Second, you use words no one but us church geeks use. “Redeem,” “good news,” “restore” and “eternal life” are pretty much reserved for church folk, though you may hear “restore” in 12-step work and therapeutic settings. Put them all together and you have stepped into being so heavenly minded that the only thing that will get rolling is the eyes of those you’re speaking to.
Finally, the speech is pretty esoteric. Although having “peace” is one of most people’s desires, it falls pretty far down the list for most unchurched folk most of the time (and honestly for most of us churched folks too). Instead, we have a desire for real-world problem solving as well as a need for meaning. They (and we) want our relationships to work; our lives to matter and make a difference; to have good things and to be able to give good things; to fill the emptiness and the loneliness that’s on the inside, even though we’re with our loved ones; to have as much money as there is month; for our kids to grow up and be great adults; and for us to grow up and be great adults. And if we’re going to invest in a religion, it had better be more than something we do one day a week. “My” religion had better touch every part of my life and be worth sacrificing myself for.
A good elevator speech doesn’t need to give everything away. The point of the speech is to encourage further conversation, and that won’t happen if you get labeled a church geek, fanatic, or gung-ho Christian.
In addition, the speech is meant to be personal. It’s great that Christianity promises to deliver world peace someday, but your listener wants to know what’s in it for them today. So instead of starting with the universe, start with your audience … at least ostensibly. And, if you’re well prepared, you’ll adjust your speech based on your audience.
“You know how so many folks get to our age and realize they’re not where they thought they’d be at this point in their life? Well, what I do is help people revive their dreams and make choices so they live their life knowing they made a huge difference.” (spoken to a Baby Boomer)
“You know how some young families are struggling to invest in their professional life and still do right by their kids? Well, what I do is help families evaluate their priorities and then get them lined up so they can accomplish what they believe is really important.” (spoken to a thirty-something)
Both of those open the door to future conversations that may (or may not) turn spiritual … at least not until they’re ready for that level of conversation.
Now, you try. What could you say to a forty-ish year old guy who’s in the slow moving buffet line? He’s dressed in camo and you’ve overheard him say he and his eleven-year-old son just got back from an unfruitful hunting trip. He turns, catches your eye, and asks, “So what keeps you busy during the week?”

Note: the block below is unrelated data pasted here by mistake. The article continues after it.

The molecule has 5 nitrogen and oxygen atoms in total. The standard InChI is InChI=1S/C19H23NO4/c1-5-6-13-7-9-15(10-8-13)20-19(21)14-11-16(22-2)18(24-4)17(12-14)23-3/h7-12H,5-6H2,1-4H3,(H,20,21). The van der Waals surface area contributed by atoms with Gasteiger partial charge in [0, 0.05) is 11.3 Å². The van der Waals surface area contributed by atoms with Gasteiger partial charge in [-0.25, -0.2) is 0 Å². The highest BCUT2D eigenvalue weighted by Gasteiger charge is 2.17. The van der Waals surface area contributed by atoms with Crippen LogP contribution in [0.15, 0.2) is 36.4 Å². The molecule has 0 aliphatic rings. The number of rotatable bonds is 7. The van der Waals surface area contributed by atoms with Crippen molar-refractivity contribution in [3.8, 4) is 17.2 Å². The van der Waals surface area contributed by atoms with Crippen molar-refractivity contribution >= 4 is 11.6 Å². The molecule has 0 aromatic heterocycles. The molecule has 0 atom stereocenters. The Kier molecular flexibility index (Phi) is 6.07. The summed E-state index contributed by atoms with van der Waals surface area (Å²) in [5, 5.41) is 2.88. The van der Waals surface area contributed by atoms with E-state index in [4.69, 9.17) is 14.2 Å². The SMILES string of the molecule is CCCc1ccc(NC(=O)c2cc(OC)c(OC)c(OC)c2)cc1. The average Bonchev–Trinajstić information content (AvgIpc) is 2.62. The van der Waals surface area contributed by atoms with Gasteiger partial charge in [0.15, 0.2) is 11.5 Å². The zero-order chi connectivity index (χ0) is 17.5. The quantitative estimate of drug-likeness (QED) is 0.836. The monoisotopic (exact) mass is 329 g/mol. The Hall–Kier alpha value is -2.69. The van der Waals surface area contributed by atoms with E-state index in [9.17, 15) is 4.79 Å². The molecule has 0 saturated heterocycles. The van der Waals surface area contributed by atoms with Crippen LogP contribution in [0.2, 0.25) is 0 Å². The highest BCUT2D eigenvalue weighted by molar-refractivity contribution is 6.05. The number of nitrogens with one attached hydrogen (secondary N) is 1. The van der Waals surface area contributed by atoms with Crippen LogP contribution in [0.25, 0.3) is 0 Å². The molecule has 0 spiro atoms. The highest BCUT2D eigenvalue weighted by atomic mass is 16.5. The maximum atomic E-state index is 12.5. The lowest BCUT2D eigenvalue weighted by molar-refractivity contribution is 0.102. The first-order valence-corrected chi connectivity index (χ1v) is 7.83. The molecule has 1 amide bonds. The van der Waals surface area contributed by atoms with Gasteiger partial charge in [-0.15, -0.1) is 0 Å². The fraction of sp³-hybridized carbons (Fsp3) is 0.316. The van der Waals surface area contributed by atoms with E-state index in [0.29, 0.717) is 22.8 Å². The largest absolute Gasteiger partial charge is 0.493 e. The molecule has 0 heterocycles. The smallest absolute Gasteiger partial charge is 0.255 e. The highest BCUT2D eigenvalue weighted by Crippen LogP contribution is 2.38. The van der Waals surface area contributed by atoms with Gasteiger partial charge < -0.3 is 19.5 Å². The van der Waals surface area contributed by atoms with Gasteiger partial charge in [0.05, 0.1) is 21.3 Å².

“You know how a lot of youngsters today don’t have a dad to take them outdoors like your son does? Well, what I do is help connect those kids with responsible men who are willing to take time out of their busy schedules so that they can teach those kids the value of the outdoors and, for at least a short time, be for them the father they never had.”
The problem I have with it is, while there are churches that have men’s groups that teach men to be men, I’m not sure any of them get that specific. Although I will add, we have a Trail Life troop that our church sponsors. So it may be more plausible than I think.
The question is … is that really what you do?
It’s pretty good, though, if you do. Certainly you did a good job of avoiding coded or creepy language.
“Have you ever noticed that in this day and age real relationships often times get pushed to the back burner? I spend my time helping people build relationships that make a difference in their lives. I help people build relationships with the holy – and with one another – wherever you are, wherever you go. We look at some of the most ancient principles for living and make them relevant for where you are today. Creating a relationship that matters makes life better – for you and the person you are just about to meet! Let’s talk!
Great job David. I’d suggest that it’s maybe a bit long – only because memorizing it to share could be problematic, but I love the theme.
Thanks!! In a related topic, I teach that virtually everyone will be asked a couple times a week to speak about their church. Or at least the door is opened. “How was you weekend? Do you have any plans for the weekend?” I stress to not be too heavy handed or insistent or people won’t ask again. And always be gentle enough to give an “off ramp”. Example – “I am really looking forward to serving at the food pantry with my church. It always is so meaningful. Of course, I will watch the football game too!” Of course I focus on this as a process and very seldom a result after one comment. So each short statement is intended to ‘plow the ground’ so the next one will be better received.